The Sheung Wan section of Hong Kong is an eclectic mix of the traditional and the modern – about a mile from the city’s gleaming office towers. It’s here that I met Stephen Lai, Managing Director of Hong Kong-based Conventus Law. A former Associate Publisher of Euromoney Legal Media Group(titles include IFLR, China Law & Practice, Asialaw and Managing Intellectual Property), Stephen now focuses all his time on building Conventus Law.
Conventus Law is an on-line platform providing law firms with the ability to publish their own content – whether written or videotaped. Stephen and his team manage the site and coordinate interaction with their clients: Asia Pacific’s top law firms.
What’s unique about social media in Hong Kong is that while widely accepted among many in the business community — as evidenced by a robust interest in groups like Hong Kong Social Media Meetup Group — social media adoption among law firms has been minimal.
Hong Kong law slowly adopting social media
“The United States was an early adopter of social media” Stephen told me. As well, the city’s law firms have not yet perceived a compelling need to adopt social media – as their business has so far been generated via referral. And that’s where Stephen comes in. In a market that is slowly beginning to adopt social media as a means to attract interest among potential clients – they are increasingly turning to Stephen and a few others.
Lexis Nexis, for example, maintains a similar portal dedicated to curating content related to the Hong Kong legal market. And a few years ago, Scottish legal social media consultant and former solicitorGavin Ward founded Hong Kong Blawg and looks forward to building on this as a useful resource, particularly for legal consumers, in the coming years. It’s part of a global network of blogging sites he’s established (the flagship site is YouBlawg) focused on allowing lawyers in specific markets to self-publish to wide niche audiences. “We’re receiving tens of thousands of unqiue visits every month, mainly from people wanting to find out the answer to their legal problems, and this is just the beginning”, Gavin told me. “We can provide lawyers in Hong Kong or in many jurisdictions around the world – with a turn-key service focused on freeing up their time to practice law while knowing their content is going to be seen. In ten years’ time, most lawyers will be using social media for their business, whether that’s solely through their own social networks, or using and interacting with established portals like YouBlawg or others.”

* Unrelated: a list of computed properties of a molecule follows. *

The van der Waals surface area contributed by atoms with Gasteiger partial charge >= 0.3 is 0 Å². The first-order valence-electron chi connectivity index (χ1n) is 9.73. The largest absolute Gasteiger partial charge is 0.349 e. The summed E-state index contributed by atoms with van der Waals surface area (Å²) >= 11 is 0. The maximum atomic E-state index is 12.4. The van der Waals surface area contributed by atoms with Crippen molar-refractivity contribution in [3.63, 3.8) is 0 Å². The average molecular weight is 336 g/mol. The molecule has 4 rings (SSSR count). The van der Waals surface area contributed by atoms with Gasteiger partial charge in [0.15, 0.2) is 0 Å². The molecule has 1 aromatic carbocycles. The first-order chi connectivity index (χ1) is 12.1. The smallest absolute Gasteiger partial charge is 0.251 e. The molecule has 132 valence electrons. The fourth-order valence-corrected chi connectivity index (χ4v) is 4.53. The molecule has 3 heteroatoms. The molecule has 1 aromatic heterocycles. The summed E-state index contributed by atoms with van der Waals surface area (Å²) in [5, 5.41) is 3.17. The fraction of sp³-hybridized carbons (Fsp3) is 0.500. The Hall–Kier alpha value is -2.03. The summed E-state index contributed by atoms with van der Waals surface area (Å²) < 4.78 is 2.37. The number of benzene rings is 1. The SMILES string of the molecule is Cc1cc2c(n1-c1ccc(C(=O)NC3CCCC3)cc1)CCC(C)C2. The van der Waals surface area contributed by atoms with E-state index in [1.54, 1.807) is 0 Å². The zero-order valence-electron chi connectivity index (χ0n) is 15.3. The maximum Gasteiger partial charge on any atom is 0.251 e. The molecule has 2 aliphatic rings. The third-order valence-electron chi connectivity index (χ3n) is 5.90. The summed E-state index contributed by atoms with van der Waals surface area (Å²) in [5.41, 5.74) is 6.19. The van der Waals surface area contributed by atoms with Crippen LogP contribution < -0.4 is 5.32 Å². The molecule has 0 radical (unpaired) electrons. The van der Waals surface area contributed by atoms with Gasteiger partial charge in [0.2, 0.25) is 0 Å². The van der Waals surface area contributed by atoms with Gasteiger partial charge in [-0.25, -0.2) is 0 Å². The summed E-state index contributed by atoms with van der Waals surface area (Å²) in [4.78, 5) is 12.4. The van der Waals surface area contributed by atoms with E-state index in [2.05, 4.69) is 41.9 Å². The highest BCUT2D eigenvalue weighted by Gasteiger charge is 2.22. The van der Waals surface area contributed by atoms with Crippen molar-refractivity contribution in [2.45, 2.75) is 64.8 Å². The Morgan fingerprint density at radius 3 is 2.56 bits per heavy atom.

Gavin mentioned how Stephen Lai should be seen as an inspiration for anyone else looking to set up an extremely useful legal resource and indeed community for legal professionals, consumers or businesses in a large jurisdiction like Hong Kong. “The quality of the legal material published on Conventus is great and the lawyers who publish it will be seeing their rewards in new business through the door”, Gavin noted.
A focus on message
As Stephen outlined – it’s important not to focus on the industry standard nomenclature like “blogging” or “Twitter” when talking about the importance of being active on social media. “My goal is assist my clients in getting their message out to the right audience. The best tools right now are email, blog sites and social media tools but this can all change in the years to come. By staying focused on this goal, we can communicate with firms much more effectively as opposed to focusing the conversation around twitter and other sites”, Stepehen told me.
Both cited LexBlog, the Seattle-based law blog portal – as the industry standard. Other legal information networks such as JD Supra, Avvo, LawPivot (now a part of Rocket Lawyer), Defero Lawand CaseCheck continue to help publish useful legal information and news for specific jurisdictions also.
The next Huffington Post?
I asked Stephen and Gavin if they thought they were perhaps emulating in action and future success – what Arianna Huffington did with the Huffington Post. “It would be great to aim to provide as much value as Arianna Huffington has done with her blogs”, Gavin told me. When I posed the same question to Stephen – he said: “LexBlog and the Huffington Post are doing fantastic work for their respective markets. I believe one should be careful when building their business around this concept. It is important to remain focused on helping your clients in reaching the right people, while the technology we have now are the best tools we ever have to do this, we should only use this as a tool to help us. What remains important is the quality of the content we are providing.”
Hong Kong is a vital financial center for direct investment emanating from and entering mainland China. I suspect that as social media gains wider acceptance in the legal services sector globally – Stephen and Gavin will be well placed to continue their success in the market.